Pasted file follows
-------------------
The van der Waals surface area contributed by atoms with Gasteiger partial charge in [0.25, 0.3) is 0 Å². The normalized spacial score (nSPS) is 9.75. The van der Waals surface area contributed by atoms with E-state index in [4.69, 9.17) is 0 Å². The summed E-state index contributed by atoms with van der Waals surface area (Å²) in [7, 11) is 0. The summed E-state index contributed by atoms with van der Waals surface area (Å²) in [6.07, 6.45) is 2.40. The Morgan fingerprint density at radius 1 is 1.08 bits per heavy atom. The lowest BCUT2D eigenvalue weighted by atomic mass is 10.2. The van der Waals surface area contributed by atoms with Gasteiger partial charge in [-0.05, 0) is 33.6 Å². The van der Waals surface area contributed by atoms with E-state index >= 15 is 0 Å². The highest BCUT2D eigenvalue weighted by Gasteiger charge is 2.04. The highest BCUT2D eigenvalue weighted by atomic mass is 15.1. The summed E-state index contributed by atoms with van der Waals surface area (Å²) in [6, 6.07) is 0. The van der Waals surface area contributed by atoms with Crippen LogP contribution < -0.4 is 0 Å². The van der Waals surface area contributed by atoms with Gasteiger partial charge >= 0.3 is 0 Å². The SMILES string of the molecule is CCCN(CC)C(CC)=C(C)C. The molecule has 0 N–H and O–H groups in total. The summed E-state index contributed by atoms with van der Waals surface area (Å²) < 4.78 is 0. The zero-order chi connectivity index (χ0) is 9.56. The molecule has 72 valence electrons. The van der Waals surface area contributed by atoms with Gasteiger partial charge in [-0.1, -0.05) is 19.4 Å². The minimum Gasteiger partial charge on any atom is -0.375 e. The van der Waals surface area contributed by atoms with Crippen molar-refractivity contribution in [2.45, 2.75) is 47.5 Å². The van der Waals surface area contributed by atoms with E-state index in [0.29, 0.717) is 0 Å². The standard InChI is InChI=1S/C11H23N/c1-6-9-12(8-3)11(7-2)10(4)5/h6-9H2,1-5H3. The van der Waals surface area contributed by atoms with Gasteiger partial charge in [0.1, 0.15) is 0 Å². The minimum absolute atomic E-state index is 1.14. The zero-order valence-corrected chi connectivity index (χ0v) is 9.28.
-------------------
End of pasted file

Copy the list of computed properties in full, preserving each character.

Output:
The van der Waals surface area contributed by atoms with Gasteiger partial charge in [0.25, 0.3) is 0 Å². The normalized spacial score (nSPS) is 9.75. The van der Waals surface area contributed by atoms with E-state index in [4.69, 9.17) is 0 Å². The summed E-state index contributed by atoms with van der Waals surface area (Å²) in [7, 11) is 0. The summed E-state index contributed by atoms with van der Waals surface area (Å²) in [6.07, 6.45) is 2.40. The Morgan fingerprint density at radius 1 is 1.08 bits per heavy atom. The lowest BCUT2D eigenvalue weighted by atomic mass is 10.2. The van der Waals surface area contributed by atoms with Gasteiger partial charge in [-0.05, 0) is 33.6 Å². The van der Waals surface area contributed by atoms with E-state index >= 15 is 0 Å². The highest BCUT2D eigenvalue weighted by Gasteiger charge is 2.04. The highest BCUT2D eigenvalue weighted by atomic mass is 15.1. The summed E-state index contributed by atoms with van der Waals surface area (Å²) in [6, 6.07) is 0. The van der Waals surface area contributed by atoms with Crippen LogP contribution < -0.4 is 0 Å². The van der Waals surface area contributed by atoms with Gasteiger partial charge >= 0.3 is 0 Å². The SMILES string of the molecule is CCCN(CC)C(CC)=C(C)C. The molecule has 0 N–H and O–H groups in total. The summed E-state index contributed by atoms with van der Waals surface area (Å²) < 4.78 is 0. The zero-order chi connectivity index (χ0) is 9.56. The molecule has 72 valence electrons. The van der Waals surface area contributed by atoms with Gasteiger partial charge in [-0.1, -0.05) is 19.4 Å². The minimum Gasteiger partial charge on any atom is -0.375 e. The van der Waals surface area contributed by atoms with Crippen molar-refractivity contribution in [2.45, 2.75) is 47.5 Å². The van der Waals surface area contributed by atoms with E-state index in [0.29, 0.717) is 0 Å². The standard InChI is InChI=1S/C11H23N/c1-6-9-12(8-3)11(7-2)10(4)5/h6-9H2,1-5H3. The van der Waals surface area contributed by atoms with Gasteiger partial charge in [0.1, 0.15) is 0 Å². The minimum absolute atomic E-state index is 1.14. The zero-order valence-corrected chi connectivity index (χ0v) is 9.28.